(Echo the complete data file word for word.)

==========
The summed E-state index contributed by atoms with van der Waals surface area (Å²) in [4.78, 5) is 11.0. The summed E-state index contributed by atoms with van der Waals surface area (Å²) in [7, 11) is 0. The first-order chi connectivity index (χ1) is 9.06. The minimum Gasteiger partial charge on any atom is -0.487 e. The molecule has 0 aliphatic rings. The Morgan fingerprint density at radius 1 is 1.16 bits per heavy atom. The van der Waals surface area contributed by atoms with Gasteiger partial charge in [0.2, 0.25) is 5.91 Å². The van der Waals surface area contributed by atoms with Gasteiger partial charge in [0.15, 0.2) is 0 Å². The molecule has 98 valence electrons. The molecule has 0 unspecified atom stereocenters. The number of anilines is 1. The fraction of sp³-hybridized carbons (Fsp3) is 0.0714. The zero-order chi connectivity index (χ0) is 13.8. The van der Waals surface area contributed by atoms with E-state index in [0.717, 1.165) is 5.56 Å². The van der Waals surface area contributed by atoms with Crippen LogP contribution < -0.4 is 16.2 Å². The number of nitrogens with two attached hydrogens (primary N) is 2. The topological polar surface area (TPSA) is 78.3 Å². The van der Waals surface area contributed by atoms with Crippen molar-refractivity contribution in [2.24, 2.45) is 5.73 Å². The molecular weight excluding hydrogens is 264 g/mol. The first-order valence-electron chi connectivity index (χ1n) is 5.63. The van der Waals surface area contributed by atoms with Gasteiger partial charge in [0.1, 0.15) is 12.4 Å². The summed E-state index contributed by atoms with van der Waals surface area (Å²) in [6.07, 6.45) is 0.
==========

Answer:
The summed E-state index contributed by atoms with van der Waals surface area (Å²) in [4.78, 5) is 11.0. The summed E-state index contributed by atoms with van der Waals surface area (Å²) in [7, 11) is 0. The first-order chi connectivity index (χ1) is 9.06. The minimum Gasteiger partial charge on any atom is -0.487 e. The molecule has 0 aliphatic rings. The Morgan fingerprint density at radius 1 is 1.16 bits per heavy atom. The van der Waals surface area contributed by atoms with Gasteiger partial charge in [0.2, 0.25) is 5.91 Å². The van der Waals surface area contributed by atoms with Gasteiger partial charge in [0.15, 0.2) is 0 Å². The molecule has 98 valence electrons. The molecule has 0 unspecified atom stereocenters. The number of anilines is 1. The fraction of sp³-hybridized carbons (Fsp3) is 0.0714. The zero-order chi connectivity index (χ0) is 13.8. The van der Waals surface area contributed by atoms with E-state index in [0.717, 1.165) is 5.56 Å². The van der Waals surface area contributed by atoms with Crippen LogP contribution < -0.4 is 16.2 Å². The number of nitrogens with two attached hydrogens (primary N) is 2. The topological polar surface area (TPSA) is 78.3 Å². The van der Waals surface area contributed by atoms with Crippen molar-refractivity contribution in [2.24, 2.45) is 5.73 Å². The molecular weight excluding hydrogens is 264 g/mol. The first-order valence-electron chi connectivity index (χ1n) is 5.63. The van der Waals surface area contributed by atoms with Gasteiger partial charge in [0.1, 0.15) is 12.4 Å². The summed E-state index contributed by atoms with van der Waals surface area (Å²) in [6.07, 6.45) is 0.